For many of us who remember the oppressive apartheid years, there were also many occasions where a person’s race was of no consequence. I would like to tell you about the following situation. My daughter wanted to do a speech about Nelson Mandela for a school project and had no idea how to get the relevant information. This was shortly after Nelson Mandela had been released from prison, so there was no googling to help her. When she told us about her choice of subject, her father actually suggested that we try phoning the ANC head office for help. She was only about 12 years old at the time, so I offered to do the phoning for her although I was very dubious about getting any help whatsoever.  Imagine my surprise when the phone was answered immediately and, when the person who answered heard what the call was about, gave me the home number of Walter Sisulu, who held the position of deputy president of the African National Congress.  I was flabbergasted as there is no way that during the years of the white Nationalist party being in power, anyone would have given out the home telephone number of any of the top dogs.

I rang the number and Mrs. Albertina Sisulu, his wife, herself answered. I explained about the speech and what my daughter needed to find out and I was told that she was busy cooking dinner for the family but if my little girl called at 7pm she would be able to help her.  True to her word, the conversation between the two of them carried on for about an hour and my daughter had the most incredible amount of information to put into her speech for which she got top marks. The point is this, that here was a woman who had fought for the rights of Black people her entire life, had been arrested on many occasions due to her political involvement  and had every right to be anti-establishment and perhaps even anti-white, prepared to help a young white girl with a school project. Colour was of no importance, it was about an adult with the necessary facts being prepared to help a child with a school project.  This is one of the many highlights of life spent  in South Africa over the years.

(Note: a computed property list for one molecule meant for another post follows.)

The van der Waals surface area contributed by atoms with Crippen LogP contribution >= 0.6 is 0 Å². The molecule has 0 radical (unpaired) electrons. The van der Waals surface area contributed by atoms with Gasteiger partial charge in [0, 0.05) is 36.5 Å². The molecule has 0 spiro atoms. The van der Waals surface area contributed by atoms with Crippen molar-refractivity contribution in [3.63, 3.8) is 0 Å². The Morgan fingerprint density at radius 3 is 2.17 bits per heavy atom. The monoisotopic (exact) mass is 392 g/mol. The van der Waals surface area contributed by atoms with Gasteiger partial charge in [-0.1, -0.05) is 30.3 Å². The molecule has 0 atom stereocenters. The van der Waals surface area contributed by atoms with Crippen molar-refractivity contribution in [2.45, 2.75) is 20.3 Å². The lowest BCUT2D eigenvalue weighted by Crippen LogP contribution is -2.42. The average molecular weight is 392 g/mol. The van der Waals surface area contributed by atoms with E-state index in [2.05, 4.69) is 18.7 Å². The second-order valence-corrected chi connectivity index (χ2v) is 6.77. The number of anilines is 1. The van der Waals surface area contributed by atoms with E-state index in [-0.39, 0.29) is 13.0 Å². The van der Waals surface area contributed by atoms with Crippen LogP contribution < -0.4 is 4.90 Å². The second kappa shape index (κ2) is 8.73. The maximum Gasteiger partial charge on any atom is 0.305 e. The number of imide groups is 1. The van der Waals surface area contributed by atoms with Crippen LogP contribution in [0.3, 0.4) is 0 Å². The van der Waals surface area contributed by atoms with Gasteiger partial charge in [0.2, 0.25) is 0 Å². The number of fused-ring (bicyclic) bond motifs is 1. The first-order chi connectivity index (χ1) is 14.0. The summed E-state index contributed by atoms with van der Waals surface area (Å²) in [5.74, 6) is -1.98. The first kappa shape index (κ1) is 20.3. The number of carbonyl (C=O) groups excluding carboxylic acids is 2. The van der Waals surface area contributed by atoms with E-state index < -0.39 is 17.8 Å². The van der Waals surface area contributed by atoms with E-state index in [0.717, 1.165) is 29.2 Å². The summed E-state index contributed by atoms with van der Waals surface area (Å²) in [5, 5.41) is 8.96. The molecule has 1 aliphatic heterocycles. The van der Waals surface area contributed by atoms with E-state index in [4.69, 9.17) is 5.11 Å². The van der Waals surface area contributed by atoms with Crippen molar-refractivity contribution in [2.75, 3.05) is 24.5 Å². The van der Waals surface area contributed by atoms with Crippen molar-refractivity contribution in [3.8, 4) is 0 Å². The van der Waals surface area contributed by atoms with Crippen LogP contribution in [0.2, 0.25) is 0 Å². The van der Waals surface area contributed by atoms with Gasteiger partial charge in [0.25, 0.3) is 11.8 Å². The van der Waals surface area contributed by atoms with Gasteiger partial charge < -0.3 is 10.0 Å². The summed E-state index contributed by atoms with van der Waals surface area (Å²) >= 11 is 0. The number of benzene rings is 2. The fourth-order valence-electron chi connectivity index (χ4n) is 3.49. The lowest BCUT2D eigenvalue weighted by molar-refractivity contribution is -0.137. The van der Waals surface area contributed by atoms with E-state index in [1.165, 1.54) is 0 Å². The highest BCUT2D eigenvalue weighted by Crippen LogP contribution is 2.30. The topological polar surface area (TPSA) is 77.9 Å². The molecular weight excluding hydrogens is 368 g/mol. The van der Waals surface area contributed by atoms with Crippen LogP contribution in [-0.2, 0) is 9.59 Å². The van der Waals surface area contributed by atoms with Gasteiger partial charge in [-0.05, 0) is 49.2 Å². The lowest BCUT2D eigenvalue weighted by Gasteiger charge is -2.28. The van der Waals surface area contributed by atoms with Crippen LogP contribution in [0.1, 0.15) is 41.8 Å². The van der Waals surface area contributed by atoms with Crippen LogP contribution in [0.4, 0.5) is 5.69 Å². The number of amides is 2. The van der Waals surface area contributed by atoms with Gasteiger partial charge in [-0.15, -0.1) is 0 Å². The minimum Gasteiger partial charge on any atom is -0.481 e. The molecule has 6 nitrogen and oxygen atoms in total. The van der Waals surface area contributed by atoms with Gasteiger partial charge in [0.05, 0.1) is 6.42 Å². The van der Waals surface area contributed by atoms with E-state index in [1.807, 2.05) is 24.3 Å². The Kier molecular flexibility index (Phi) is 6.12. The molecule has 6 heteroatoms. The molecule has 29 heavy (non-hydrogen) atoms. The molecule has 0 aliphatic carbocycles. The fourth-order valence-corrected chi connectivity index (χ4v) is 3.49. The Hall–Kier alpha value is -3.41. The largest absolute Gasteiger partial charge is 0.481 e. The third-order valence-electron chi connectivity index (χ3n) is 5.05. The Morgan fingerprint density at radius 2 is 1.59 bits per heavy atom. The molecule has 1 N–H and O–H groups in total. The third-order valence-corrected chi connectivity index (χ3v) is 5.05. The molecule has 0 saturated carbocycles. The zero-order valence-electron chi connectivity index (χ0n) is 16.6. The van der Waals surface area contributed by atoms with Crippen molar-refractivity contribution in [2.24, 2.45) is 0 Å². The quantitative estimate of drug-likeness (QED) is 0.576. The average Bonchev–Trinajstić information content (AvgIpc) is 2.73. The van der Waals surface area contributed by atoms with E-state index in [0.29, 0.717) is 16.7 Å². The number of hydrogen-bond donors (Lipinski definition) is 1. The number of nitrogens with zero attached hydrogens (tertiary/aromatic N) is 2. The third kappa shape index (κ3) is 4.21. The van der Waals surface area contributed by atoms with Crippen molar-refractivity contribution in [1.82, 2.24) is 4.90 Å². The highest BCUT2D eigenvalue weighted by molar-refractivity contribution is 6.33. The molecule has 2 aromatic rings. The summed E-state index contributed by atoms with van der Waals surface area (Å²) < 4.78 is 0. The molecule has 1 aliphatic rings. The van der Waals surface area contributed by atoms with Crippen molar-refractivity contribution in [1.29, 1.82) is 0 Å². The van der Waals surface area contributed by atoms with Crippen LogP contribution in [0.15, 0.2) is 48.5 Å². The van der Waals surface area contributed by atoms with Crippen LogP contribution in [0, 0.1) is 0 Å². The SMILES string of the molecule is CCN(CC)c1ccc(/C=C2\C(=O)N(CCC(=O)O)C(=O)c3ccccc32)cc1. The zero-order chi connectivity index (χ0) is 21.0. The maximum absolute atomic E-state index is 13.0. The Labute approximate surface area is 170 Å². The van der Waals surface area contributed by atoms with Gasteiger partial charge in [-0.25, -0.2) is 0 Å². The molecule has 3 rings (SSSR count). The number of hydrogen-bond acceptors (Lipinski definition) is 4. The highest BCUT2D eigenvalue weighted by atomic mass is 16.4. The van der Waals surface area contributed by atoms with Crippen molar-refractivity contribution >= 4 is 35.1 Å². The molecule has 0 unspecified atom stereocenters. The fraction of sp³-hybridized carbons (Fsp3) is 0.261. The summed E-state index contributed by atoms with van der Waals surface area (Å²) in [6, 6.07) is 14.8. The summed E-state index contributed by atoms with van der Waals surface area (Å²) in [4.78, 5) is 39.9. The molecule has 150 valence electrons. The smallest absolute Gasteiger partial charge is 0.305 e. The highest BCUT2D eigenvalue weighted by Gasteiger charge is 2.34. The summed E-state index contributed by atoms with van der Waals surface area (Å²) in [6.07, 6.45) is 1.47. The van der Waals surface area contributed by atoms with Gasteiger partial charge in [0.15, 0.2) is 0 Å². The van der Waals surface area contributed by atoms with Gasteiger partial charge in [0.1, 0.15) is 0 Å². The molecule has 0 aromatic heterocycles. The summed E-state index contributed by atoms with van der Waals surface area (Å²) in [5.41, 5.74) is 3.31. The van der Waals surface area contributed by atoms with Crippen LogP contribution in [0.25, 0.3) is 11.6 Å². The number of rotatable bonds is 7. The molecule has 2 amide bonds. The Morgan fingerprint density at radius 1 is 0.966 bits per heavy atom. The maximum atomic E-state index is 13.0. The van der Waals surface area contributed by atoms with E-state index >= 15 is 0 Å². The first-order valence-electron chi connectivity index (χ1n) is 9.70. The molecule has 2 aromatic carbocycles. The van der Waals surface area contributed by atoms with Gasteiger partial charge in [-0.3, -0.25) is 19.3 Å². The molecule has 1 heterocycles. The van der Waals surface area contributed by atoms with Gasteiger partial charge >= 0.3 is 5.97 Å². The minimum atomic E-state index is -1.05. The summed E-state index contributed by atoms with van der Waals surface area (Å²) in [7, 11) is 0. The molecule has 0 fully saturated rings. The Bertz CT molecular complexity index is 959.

When Ma Sisulu (as she was affectionately known throughout most of her life, by many South Africans) died several years ago, there were many tributes to her being posted in the local newspapers. I felt that I had to add my bit, and wrote a short letter describing my experience, regarding the communication between me, the lady in question and my daughter. I was thrilled when I saw that my letter had been published but what happened next took me totally by surprise.  A day or two later I received a call from one of the top television studios in the country asking me to appear on a popular afternoon show in honour of Albertina Sisulu. The presenter had asked her production team to try to get hold of me and somehow they had managed to locate my contact details.  My daughter at the time was on secondment at a legal firm in London. It was with a certain amount of trepidation that I accepted the invitation and, through linking up via satellite with my daughter, she was able to recount her memories of her conversation with Ma Sisulu as well. What an absolute privilege that proved to be.

From the moment I arrived at the television studios, I was the only White person there.  From the young woman who met me, to the well-known presenter of the talk show, to the technicians – all were Black people.  I was looked after amazingly and the entire experience is one which I will never forget. The only fly in the ointment was my make-up for the programme. When I looked in the mirror, I was a bit disturbed to say the least, but who am I to know what makeup must be like for a live broadcast.  I realised later that it may have been the first time that the make-up artist had to sort out a white face. I looked horrendous, but for the partially sighted, my voice sounded great – and my daughter was live from London, so the make-up for her wasn’t an issue! All in all yet another situation where colour was totally irrelevant. A true feel good experience all round.

I have so many other incidents and anecdotes which I intend to add under this subject heading in the coming weeks, and hope they will be positively received by you, the reader.